Allow me to paint a picture for you. A book inspires a film and the film inspires a soundtrack. Yes, dear reader, I am one of those people that explores every element surrounding something that interests me.
10,000 BC, despite receiving mediocre reviews, remains one of my most beloved films. Sure, I could talk about the technical and historical inaccuracies along with the quizzical hypothesis, but I’d much prefer to be drawn into the mystique, a mystique which opens my mind and allows me to explore other possibilities than those expressed in the mainstream history books. Yes, you could probably call me a little gullible, but to be honest no one really knows exactly what happened all those millennia ago and subsequently there are a lot of educated guesses. Hence, I like to remain broad-minded and after watching 10,000 BC, I wanted to know more.
Thanks to the ever-accurate Wikipedia, I found out that director extraordinaire Roland Emmerich based the film partially off Graham Hancock’s exceptional Fingerprints Of The Gods. So, I had to read the book. The film captivated me and I needed to know more. It’s a stellar read and one that I highly recommend if you are interested in Pseudoarchaeology. No, dear reader, I’m not a crackpot, I just like to keep an open mind. Plus, it makes for great dinner conversation!
Anyway, I have a tendency to listen to music as I read. While reading a music biography will have me going through the entire works of a particular artist, other non-music related non-fiction or fiction books are generally accompanied by whatever I feel in the mood to listen to. Well, in this case, I thought I’d try the soundtrack to 10,000 BC and while it’s logically disconnected from the book, it kept the interest in the book and the subject paramount in my mind. That said, the book is a page-turner, but it doesn’t hurt to have a little encouragement along the way.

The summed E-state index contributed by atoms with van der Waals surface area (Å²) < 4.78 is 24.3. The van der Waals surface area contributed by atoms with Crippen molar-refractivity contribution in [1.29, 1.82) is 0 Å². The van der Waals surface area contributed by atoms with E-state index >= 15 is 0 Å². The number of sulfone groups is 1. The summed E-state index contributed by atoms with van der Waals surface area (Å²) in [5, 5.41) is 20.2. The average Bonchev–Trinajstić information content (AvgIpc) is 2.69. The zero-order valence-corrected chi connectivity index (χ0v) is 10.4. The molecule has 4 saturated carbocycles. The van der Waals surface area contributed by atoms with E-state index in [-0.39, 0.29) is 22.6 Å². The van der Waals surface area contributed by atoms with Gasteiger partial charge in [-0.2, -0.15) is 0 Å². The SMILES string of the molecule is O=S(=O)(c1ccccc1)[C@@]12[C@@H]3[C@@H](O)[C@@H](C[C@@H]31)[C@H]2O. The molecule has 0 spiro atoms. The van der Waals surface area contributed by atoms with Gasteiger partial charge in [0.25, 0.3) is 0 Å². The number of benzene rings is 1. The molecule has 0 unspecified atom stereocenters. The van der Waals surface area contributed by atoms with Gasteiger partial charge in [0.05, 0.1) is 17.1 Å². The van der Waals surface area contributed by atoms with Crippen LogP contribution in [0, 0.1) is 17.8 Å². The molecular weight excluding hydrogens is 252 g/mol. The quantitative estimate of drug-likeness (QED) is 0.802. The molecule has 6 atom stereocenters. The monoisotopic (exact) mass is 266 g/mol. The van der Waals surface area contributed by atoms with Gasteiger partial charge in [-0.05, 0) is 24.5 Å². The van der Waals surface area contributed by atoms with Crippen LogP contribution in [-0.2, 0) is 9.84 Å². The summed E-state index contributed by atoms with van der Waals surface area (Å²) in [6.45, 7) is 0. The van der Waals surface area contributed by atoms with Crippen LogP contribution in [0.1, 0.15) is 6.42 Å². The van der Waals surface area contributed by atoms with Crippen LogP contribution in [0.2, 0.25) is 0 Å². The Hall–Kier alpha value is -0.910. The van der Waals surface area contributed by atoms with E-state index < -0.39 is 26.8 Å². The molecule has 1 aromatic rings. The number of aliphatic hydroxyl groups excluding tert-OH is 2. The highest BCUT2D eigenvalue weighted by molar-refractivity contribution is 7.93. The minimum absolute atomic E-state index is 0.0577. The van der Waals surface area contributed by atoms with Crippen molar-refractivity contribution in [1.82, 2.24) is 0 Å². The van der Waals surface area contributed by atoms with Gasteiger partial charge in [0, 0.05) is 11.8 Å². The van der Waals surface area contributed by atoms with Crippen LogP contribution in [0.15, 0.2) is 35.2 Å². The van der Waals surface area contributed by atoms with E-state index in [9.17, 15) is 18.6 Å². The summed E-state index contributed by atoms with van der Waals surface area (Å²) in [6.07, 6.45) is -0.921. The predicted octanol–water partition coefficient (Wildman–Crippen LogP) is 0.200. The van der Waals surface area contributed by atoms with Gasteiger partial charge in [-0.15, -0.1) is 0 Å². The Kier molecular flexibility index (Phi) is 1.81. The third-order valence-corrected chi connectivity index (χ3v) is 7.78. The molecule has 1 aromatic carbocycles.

The problem is, when I finished reading Fingerprints Of The Gods, I also stopped listening to the soundtrack and while I have watched the film numerous times since, I can’t recall if I actually liked the soundtrack on its own, or if it was the connectivity of media that compelled my interest so many years ago. Therefore, I’d like you, dear reader, to join me on a journey of re-exploration as I take a look at the soundtrack and decide whether or not it can be appreciated on its own, outside of the influence of the film and Fingerprints Of The Gods.
Opening is, for lack of a better term, cinematic. It is the kind of audible introduction that ensures the filmgoer knows they are about to experience something special, something captivating, and something that will encapsulate them in sound and transport their senses to another world. I love it!
Mountain Of The Gods started out bold but the vocal incorporation that is included in the film detracts from the musicality. A shame in one way, but as a soundtrack it is somewhat understandable.
Speech is simply stunning. It is one of my favourite tracks on the soundtrack and is glorious when presented in the film. Yes, I hear a little influence from the Transformers soundtrack and while that is not necessarily a bad thing, it shifts my focus.
Evolet is a beautifully relaxing and uplifting composition. If only all music could be this good!
Mannak Hunt radically shifts the styling of the soundtrack, but it is, of course, in line with the film’s chronology. Mannak Hunt isn’t inherently bad, but I feel it was somewhat unsuitable for the film’s scene as I felt it didn’t accurately capture the hunting aspect of early man. Of course, I’d recommend you check out the film and ascertain this for yourself as it is highly subjective.